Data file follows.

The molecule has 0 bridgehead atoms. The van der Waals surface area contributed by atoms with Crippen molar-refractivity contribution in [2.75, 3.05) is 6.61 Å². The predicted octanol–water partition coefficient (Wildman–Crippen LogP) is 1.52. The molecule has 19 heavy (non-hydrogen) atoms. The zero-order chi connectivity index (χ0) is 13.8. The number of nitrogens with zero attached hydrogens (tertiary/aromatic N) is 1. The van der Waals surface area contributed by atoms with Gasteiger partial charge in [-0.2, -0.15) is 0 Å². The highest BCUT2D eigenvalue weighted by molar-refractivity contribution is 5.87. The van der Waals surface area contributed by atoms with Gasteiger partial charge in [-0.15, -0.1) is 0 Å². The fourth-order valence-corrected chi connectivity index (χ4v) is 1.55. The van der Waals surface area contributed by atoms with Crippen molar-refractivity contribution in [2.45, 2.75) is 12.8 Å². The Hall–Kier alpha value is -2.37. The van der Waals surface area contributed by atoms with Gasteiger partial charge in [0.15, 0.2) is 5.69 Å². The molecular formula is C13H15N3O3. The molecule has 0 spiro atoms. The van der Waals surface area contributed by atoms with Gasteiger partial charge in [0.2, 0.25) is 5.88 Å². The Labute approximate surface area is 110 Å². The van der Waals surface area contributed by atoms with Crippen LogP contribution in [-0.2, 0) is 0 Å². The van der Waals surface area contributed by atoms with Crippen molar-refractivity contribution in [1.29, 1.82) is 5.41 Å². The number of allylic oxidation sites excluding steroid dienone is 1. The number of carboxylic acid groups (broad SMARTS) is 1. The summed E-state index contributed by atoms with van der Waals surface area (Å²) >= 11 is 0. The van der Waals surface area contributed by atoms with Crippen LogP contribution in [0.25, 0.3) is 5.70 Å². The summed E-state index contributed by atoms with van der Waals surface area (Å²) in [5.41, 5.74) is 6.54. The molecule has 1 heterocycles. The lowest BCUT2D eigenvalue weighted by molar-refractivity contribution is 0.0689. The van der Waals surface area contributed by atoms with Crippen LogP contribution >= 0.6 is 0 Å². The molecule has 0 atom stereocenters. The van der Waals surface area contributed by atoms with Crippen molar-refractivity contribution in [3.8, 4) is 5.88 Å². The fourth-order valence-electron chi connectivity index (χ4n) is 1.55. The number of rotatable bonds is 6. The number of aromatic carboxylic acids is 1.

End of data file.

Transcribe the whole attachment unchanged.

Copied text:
The molecule has 0 bridgehead atoms. The van der Waals surface area contributed by atoms with Crippen molar-refractivity contribution in [2.75, 3.05) is 6.61 Å². The predicted octanol–water partition coefficient (Wildman–Crippen LogP) is 1.52. The molecule has 19 heavy (non-hydrogen) atoms. The zero-order chi connectivity index (χ0) is 13.8. The number of nitrogens with zero attached hydrogens (tertiary/aromatic N) is 1. The van der Waals surface area contributed by atoms with Gasteiger partial charge in [-0.2, -0.15) is 0 Å². The highest BCUT2D eigenvalue weighted by molar-refractivity contribution is 5.87. The van der Waals surface area contributed by atoms with Gasteiger partial charge in [-0.15, -0.1) is 0 Å². The fourth-order valence-corrected chi connectivity index (χ4v) is 1.55. The van der Waals surface area contributed by atoms with Crippen molar-refractivity contribution in [2.45, 2.75) is 12.8 Å². The Hall–Kier alpha value is -2.37. The van der Waals surface area contributed by atoms with Gasteiger partial charge in [0.15, 0.2) is 5.69 Å². The molecular formula is C13H15N3O3. The molecule has 0 spiro atoms. The van der Waals surface area contributed by atoms with Gasteiger partial charge in [0.2, 0.25) is 5.88 Å². The Labute approximate surface area is 110 Å². The van der Waals surface area contributed by atoms with Crippen LogP contribution in [-0.2, 0) is 0 Å². The van der Waals surface area contributed by atoms with Crippen molar-refractivity contribution in [1.29, 1.82) is 5.41 Å². The number of allylic oxidation sites excluding steroid dienone is 1. The number of carboxylic acid groups (broad SMARTS) is 1. The summed E-state index contributed by atoms with van der Waals surface area (Å²) >= 11 is 0. The van der Waals surface area contributed by atoms with Crippen LogP contribution in [0.25, 0.3) is 5.70 Å². The summed E-state index contributed by atoms with van der Waals surface area (Å²) in [5.41, 5.74) is 6.54. The molecule has 1 heterocycles. The lowest BCUT2D eigenvalue weighted by molar-refractivity contribution is 0.0689. The van der Waals surface area contributed by atoms with Crippen LogP contribution >= 0.6 is 0 Å². The molecule has 0 atom stereocenters. The van der Waals surface area contributed by atoms with Crippen molar-refractivity contribution in [3.8, 4) is 5.88 Å². The fourth-order valence-electron chi connectivity index (χ4n) is 1.55. The number of rotatable bonds is 6. The number of aromatic carboxylic acids is 1.